Access to energy

Case study

Solar Home Systems in Bangladesh

This case study examines a program of rural electrification in Bangladesh by means of solar home systems (SHS). Bangladesh ranks among the lowest in the world for population with access to electricity. In 2003, the Infrastructure Development Company Limited (IDCOL) launched the SHS program to provide cost-effective electricity to the rural population of Bangladesh. Using an ownership model, customers financed the purchase of SHS from partner organizations (POs). 

Case study

Prepayment Metering in Bangladesh

This case examines how the public utility in Chittagong, Bangladesh’s second-largest city, completely eliminated the theft of electricity that had plagued its operation since the early 1990s by installing prepaid meters. The Bangladesh Power Development Board (BPDB) used to lose millions of dollars a year to electricity theft, a practice facilitated by corrupt meter readers and metering technology that made it easy to illegally tap power lines.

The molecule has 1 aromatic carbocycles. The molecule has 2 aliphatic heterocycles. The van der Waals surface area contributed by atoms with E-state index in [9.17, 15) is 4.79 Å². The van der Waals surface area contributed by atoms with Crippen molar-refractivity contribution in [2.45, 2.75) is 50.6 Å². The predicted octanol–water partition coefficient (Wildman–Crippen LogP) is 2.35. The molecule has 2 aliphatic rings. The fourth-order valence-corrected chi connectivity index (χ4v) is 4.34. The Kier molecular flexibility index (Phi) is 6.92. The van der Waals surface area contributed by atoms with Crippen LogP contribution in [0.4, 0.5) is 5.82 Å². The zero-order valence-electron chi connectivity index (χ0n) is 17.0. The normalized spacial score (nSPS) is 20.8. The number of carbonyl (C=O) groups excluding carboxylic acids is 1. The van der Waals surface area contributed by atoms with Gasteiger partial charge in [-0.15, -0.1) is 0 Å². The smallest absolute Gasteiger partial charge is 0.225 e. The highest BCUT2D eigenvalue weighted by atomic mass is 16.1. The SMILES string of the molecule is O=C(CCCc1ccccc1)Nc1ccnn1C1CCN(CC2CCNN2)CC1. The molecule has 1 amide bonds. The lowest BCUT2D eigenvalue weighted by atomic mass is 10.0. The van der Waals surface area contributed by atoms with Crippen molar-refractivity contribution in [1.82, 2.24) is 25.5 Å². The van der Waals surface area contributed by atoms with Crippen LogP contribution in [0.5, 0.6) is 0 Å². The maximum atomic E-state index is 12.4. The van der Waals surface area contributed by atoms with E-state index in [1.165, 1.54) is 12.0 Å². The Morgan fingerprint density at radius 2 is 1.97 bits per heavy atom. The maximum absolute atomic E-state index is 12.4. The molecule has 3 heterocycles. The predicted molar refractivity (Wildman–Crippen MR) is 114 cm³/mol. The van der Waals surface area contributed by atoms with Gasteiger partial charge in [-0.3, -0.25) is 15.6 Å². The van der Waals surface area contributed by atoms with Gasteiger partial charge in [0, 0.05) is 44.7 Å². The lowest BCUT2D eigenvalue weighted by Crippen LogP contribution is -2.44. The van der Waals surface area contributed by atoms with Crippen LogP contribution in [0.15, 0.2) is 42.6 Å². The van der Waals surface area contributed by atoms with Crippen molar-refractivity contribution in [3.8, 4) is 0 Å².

Case study

Modern Energy Services in Low and Middle-Income Countries

How can strategies and technologies be developed to provide poor people in remote areas with sustainable access to modern energy? This case study contrasts three interventions—in Kenya, Mali, and Mozambique— in order to learn from their successes and failures. It shows how projects were scaled up when results were positive and cut back when they failed to meet expectations.

Case study

How to Expand Rural Power Supply through Large-Scale Electrification (1966-1978)

This case study examines the Republic of Korea’s Rural Electrification Project, which was carried out by the Korean government and Korea Electricity Power Corporation (KEPCO) between 1970 and 1987.